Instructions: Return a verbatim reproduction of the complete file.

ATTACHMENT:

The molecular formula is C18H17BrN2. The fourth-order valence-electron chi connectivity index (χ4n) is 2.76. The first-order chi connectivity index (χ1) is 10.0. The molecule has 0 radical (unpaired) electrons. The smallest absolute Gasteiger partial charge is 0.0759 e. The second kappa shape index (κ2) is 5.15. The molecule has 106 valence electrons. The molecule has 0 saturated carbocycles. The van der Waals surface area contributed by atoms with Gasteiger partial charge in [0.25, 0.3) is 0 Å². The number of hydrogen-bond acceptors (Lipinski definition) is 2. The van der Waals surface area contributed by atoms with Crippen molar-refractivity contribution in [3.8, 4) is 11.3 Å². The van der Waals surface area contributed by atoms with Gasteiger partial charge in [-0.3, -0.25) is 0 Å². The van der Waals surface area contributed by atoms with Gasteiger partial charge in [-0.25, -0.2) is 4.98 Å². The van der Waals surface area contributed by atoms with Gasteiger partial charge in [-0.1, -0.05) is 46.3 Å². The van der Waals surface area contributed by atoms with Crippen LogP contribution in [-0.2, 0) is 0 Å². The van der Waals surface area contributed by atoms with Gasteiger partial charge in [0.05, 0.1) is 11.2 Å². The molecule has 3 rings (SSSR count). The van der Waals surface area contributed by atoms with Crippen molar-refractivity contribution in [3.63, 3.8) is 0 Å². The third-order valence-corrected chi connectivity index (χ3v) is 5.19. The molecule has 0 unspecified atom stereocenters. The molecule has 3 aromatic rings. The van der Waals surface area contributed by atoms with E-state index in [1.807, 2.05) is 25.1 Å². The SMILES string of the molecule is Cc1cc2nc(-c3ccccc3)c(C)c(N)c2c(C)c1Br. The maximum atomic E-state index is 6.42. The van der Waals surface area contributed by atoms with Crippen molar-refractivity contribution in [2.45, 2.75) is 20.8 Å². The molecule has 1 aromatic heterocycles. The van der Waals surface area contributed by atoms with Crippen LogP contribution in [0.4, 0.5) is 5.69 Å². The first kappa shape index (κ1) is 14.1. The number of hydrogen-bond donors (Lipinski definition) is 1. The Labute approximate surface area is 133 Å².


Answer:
The molecular formula is C18H17BrN2. The fourth-order valence-electron chi connectivity index (χ4n) is 2.76. The first-order chi connectivity index (χ1) is 10.0. The molecule has 0 radical (unpaired) electrons. The smallest absolute Gasteiger partial charge is 0.0759 e. The second kappa shape index (κ2) is 5.15. The molecule has 106 valence electrons. The molecule has 0 saturated carbocycles. The van der Waals surface area contributed by atoms with Gasteiger partial charge in [0.25, 0.3) is 0 Å². The number of hydrogen-bond acceptors (Lipinski definition) is 2. The van der Waals surface area contributed by atoms with Crippen molar-refractivity contribution in [3.8, 4) is 11.3 Å². The van der Waals surface area contributed by atoms with Gasteiger partial charge in [-0.3, -0.25) is 0 Å². The van der Waals surface area contributed by atoms with Gasteiger partial charge in [-0.25, -0.2) is 4.98 Å². The van der Waals surface area contributed by atoms with Gasteiger partial charge in [-0.1, -0.05) is 46.3 Å². The van der Waals surface area contributed by atoms with Crippen LogP contribution in [-0.2, 0) is 0 Å². The van der Waals surface area contributed by atoms with Gasteiger partial charge in [0.05, 0.1) is 11.2 Å². The molecule has 3 rings (SSSR count). The van der Waals surface area contributed by atoms with Crippen molar-refractivity contribution in [3.63, 3.8) is 0 Å². The third-order valence-corrected chi connectivity index (χ3v) is 5.19. The molecule has 0 unspecified atom stereocenters. The molecule has 3 aromatic rings. The van der Waals surface area contributed by atoms with E-state index in [1.807, 2.05) is 25.1 Å². The SMILES string of the molecule is Cc1cc2nc(-c3ccccc3)c(C)c(N)c2c(C)c1Br. The maximum atomic E-state index is 6.42. The van der Waals surface area contributed by atoms with Crippen molar-refractivity contribution in [2.45, 2.75) is 20.8 Å². The molecule has 1 aromatic heterocycles. The van der Waals surface area contributed by atoms with Crippen LogP contribution in [0.4, 0.5) is 5.69 Å². The first kappa shape index (κ1) is 14.1. The number of hydrogen-bond donors (Lipinski definition) is 1. The Labute approximate surface area is 133 Å².